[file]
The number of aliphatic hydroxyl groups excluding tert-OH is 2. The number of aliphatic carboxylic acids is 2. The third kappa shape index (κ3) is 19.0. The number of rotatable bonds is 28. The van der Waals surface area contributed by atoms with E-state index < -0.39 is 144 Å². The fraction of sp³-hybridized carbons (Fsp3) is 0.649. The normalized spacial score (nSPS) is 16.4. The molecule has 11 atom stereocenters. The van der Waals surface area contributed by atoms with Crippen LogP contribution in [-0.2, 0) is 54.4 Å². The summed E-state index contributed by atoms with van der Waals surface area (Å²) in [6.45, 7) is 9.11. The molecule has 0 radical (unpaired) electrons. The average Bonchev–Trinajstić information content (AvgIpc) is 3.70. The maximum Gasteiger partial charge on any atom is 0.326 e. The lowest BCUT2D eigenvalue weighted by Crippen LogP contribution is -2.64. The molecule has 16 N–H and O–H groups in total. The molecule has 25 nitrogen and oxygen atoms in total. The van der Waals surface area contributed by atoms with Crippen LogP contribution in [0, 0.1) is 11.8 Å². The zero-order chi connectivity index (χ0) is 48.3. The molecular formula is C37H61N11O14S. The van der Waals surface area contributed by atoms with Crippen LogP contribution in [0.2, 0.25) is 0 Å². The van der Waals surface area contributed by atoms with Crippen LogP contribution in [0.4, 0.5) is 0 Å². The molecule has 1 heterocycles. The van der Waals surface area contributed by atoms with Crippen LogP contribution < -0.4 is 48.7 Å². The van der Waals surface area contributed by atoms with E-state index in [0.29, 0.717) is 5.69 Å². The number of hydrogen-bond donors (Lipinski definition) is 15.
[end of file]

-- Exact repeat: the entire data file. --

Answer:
The number of aliphatic hydroxyl groups excluding tert-OH is 2. The number of aliphatic carboxylic acids is 2. The third kappa shape index (κ3) is 19.0. The number of rotatable bonds is 28. The van der Waals surface area contributed by atoms with E-state index < -0.39 is 144 Å². The fraction of sp³-hybridized carbons (Fsp3) is 0.649. The normalized spacial score (nSPS) is 16.4. The molecule has 11 atom stereocenters. The van der Waals surface area contributed by atoms with Crippen LogP contribution in [-0.2, 0) is 54.4 Å². The summed E-state index contributed by atoms with van der Waals surface area (Å²) in [6.45, 7) is 9.11. The molecule has 0 radical (unpaired) electrons. The average Bonchev–Trinajstić information content (AvgIpc) is 3.70. The maximum Gasteiger partial charge on any atom is 0.326 e. The lowest BCUT2D eigenvalue weighted by Crippen LogP contribution is -2.64. The molecule has 16 N–H and O–H groups in total. The molecule has 25 nitrogen and oxygen atoms in total. The van der Waals surface area contributed by atoms with Crippen LogP contribution in [0, 0.1) is 11.8 Å². The zero-order chi connectivity index (χ0) is 48.3. The molecular formula is C37H61N11O14S. The van der Waals surface area contributed by atoms with Crippen LogP contribution in [0.2, 0.25) is 0 Å². The van der Waals surface area contributed by atoms with Crippen LogP contribution in [0.4, 0.5) is 0 Å². The molecule has 1 heterocycles. The van der Waals surface area contributed by atoms with Crippen LogP contribution < -0.4 is 48.7 Å². The van der Waals surface area contributed by atoms with E-state index in [0.29, 0.717) is 5.69 Å². The number of hydrogen-bond donors (Lipinski definition) is 15.